Keene Mayor Kendall W. Lane is one of 13 New Hampshire mayors who have signed on to a letter urging state legislators to override Gov. Chris Sununu’s recent vetoes of two Senate energy bills.
One of those bills, SB 446, would have expanded the state’s net-metering program. The other, SB 365, would have required utility companies to purchase power from New Hampshire’s independent biomass power plants.
“We believe strongly that clean and local renewable energy and greater efficiency in how we use all energy will be vitally important to our cities’ future economic vitality and environmental quality,” the letter reads. “As such, we favor policies enacted at the state level that reinforce existing renewable electric generation, foster expansion of new renewable energy technologies through net metering, and greater investments in efficiency.”
Lane said Wednesday he joined the effort after a series of conversations with Mayor Tony Giunta of Franklin, who drafted the letter with Karen Weston, Dover’s mayor.
“At the municipal level, we are directly affected by this,” Lane said. “We’re always looking for alternative energy sources. These bills directly affect our ability at the local level to do projects that reduce our production of greenhouse gases.”
SB 446 would have increased the net-metering cap for energy production levels from 1 megawatt to 5 megawatts, raising the number of customers eligible to receive above-market rates for generating their own electricity.
At present, customers with a 1-megawatt array or greater are paid a wholesale or market price for their surplus energy instead of the higher price offered under the state’s net-metering rule.
In Lane’s telling, SB 446 would allow the city to pursue large-scale solar projects that save taxpayers money and cut back on the city’s emissions.
Citing the City Council’s recent approval for a 662-kilowatt solar array set to be built on the rooftop of the city’s police and public works departments, Lane said raising the net-metering cap would allow officials to pursue even larger projects. He referenced past discussions about potential arrays at the city-owned Dillant-Hopkins Airport in North Swanzey and the transfer station on Old Summit Road, among other locations.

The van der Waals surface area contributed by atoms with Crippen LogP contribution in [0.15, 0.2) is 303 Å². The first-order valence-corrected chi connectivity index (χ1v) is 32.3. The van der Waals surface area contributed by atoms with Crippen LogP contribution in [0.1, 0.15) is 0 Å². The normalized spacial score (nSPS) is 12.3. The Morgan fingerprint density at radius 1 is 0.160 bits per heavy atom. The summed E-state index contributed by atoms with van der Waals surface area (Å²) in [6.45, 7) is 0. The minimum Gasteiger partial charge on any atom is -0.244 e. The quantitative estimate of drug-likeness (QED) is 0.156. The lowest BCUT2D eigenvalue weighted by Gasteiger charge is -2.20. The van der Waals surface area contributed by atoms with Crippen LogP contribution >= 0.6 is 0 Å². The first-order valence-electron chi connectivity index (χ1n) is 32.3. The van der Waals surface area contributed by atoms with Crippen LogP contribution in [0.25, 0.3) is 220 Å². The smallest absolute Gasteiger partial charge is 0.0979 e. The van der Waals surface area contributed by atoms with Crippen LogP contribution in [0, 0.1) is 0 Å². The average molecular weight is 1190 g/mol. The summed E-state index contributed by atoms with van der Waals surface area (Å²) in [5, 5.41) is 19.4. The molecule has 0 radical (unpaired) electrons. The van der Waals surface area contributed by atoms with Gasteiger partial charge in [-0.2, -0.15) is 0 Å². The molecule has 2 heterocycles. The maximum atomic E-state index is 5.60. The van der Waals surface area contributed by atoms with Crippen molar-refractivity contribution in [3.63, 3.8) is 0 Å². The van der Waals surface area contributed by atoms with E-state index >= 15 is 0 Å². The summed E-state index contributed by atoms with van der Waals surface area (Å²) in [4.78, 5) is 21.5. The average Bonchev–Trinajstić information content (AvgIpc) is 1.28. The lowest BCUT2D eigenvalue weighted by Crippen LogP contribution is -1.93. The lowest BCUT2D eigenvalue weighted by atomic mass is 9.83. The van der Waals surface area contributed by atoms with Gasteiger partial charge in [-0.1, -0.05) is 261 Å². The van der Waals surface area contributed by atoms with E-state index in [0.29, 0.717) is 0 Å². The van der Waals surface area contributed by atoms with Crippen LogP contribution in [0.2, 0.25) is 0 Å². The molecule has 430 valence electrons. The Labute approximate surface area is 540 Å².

“Expanding the limits on net metering is critical for those projects to go forward,” he said.
While SB 365 would predominantly affect the North Country — home to much of the state’s timber industry — Lane said bolstering biomass plants is important to the state’s overall renewable energy portfolio.
“I really felt it was important that we go on the record as opposing those vetoes and supporting alternative energy sources,” he added. “These are issues that are important in the state of New Hampshire and the city of Keene.”
SB 365 would have required the state’s default electricity providers to purchase power from the biomass plants in their service areas. While the bill does not state how much power the providers would have to purchase, they would be required to do so at 80 percent of their default service rates, which vary by company.
According to the U.S. Energy Information Administration, the Seabrook nuclear power plant provided 56 percent of the state’s net electricity generation in 2016. Another 25 percent came from natural gas, which has become a cheaper option for commercial providers in recent years.
Supporters of both pieces of legislation say the bills would help mitigate New Hampshire’s reliance on natural gas for electricity generation and foster a stronger renewable energy industry.
Critics, including Sununu, argue the bills amount to the government playing favorites in the state’s energy market by subsidizing biomass plants, hydropower stations and other facilities. Moreover, they say the bills would force electricity ratepayers to bear the brunt of rising costs for commercial providers.
“These bills send our state in exactly the wrong direction,” Sununu said in a news release. “We need to be taking steps to lower electric rates, not passing legislation that would cause massive increases.”
Both bills were introduced in December 2017; they passed the N.H. Senate and House in May.
Overriding a veto requires a two-thirds majority in both the House and Senate. Legislators are expected to vote on an override of both vetoes when they reconvene Sept. 13.